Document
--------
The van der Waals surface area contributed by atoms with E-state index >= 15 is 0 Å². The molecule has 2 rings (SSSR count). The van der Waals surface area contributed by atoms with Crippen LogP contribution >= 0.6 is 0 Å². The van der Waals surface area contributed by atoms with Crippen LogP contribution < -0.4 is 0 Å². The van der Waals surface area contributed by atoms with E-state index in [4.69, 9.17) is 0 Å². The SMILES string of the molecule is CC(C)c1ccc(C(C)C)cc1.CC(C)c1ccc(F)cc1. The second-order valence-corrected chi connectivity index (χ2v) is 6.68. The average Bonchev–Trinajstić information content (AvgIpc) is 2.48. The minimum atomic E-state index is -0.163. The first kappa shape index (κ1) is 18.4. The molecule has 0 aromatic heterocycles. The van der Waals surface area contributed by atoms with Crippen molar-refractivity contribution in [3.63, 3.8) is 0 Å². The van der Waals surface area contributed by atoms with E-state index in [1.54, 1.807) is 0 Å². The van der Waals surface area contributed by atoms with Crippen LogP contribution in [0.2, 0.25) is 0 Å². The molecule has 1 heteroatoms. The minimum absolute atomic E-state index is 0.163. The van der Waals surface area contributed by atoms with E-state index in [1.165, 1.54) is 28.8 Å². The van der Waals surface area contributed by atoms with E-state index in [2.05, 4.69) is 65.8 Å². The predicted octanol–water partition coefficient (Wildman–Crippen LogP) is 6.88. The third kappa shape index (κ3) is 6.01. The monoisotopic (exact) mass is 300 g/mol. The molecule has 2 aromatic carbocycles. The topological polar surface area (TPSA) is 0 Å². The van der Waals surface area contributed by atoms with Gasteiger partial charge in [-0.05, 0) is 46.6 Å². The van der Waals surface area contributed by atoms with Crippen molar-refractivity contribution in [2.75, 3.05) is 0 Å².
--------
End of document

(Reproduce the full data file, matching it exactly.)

The van der Waals surface area contributed by atoms with E-state index >= 15 is 0 Å². The molecule has 2 rings (SSSR count). The van der Waals surface area contributed by atoms with Crippen LogP contribution >= 0.6 is 0 Å². The van der Waals surface area contributed by atoms with Crippen LogP contribution < -0.4 is 0 Å². The van der Waals surface area contributed by atoms with E-state index in [4.69, 9.17) is 0 Å². The SMILES string of the molecule is CC(C)c1ccc(C(C)C)cc1.CC(C)c1ccc(F)cc1. The second-order valence-corrected chi connectivity index (χ2v) is 6.68. The average Bonchev–Trinajstić information content (AvgIpc) is 2.48. The minimum atomic E-state index is -0.163. The first kappa shape index (κ1) is 18.4. The molecule has 0 aromatic heterocycles. The van der Waals surface area contributed by atoms with Crippen molar-refractivity contribution in [3.63, 3.8) is 0 Å². The van der Waals surface area contributed by atoms with E-state index in [1.54, 1.807) is 0 Å². The van der Waals surface area contributed by atoms with Crippen LogP contribution in [0.2, 0.25) is 0 Å². The molecule has 1 heteroatoms. The minimum absolute atomic E-state index is 0.163. The van der Waals surface area contributed by atoms with E-state index in [1.165, 1.54) is 28.8 Å². The van der Waals surface area contributed by atoms with E-state index in [2.05, 4.69) is 65.8 Å². The predicted octanol–water partition coefficient (Wildman–Crippen LogP) is 6.88. The third kappa shape index (κ3) is 6.01. The monoisotopic (exact) mass is 300 g/mol. The molecule has 2 aromatic carbocycles. The topological polar surface area (TPSA) is 0 Å². The van der Waals surface area contributed by atoms with Gasteiger partial charge in [-0.05, 0) is 46.6 Å². The van der Waals surface area contributed by atoms with Crippen molar-refractivity contribution in [2.75, 3.05) is 0 Å².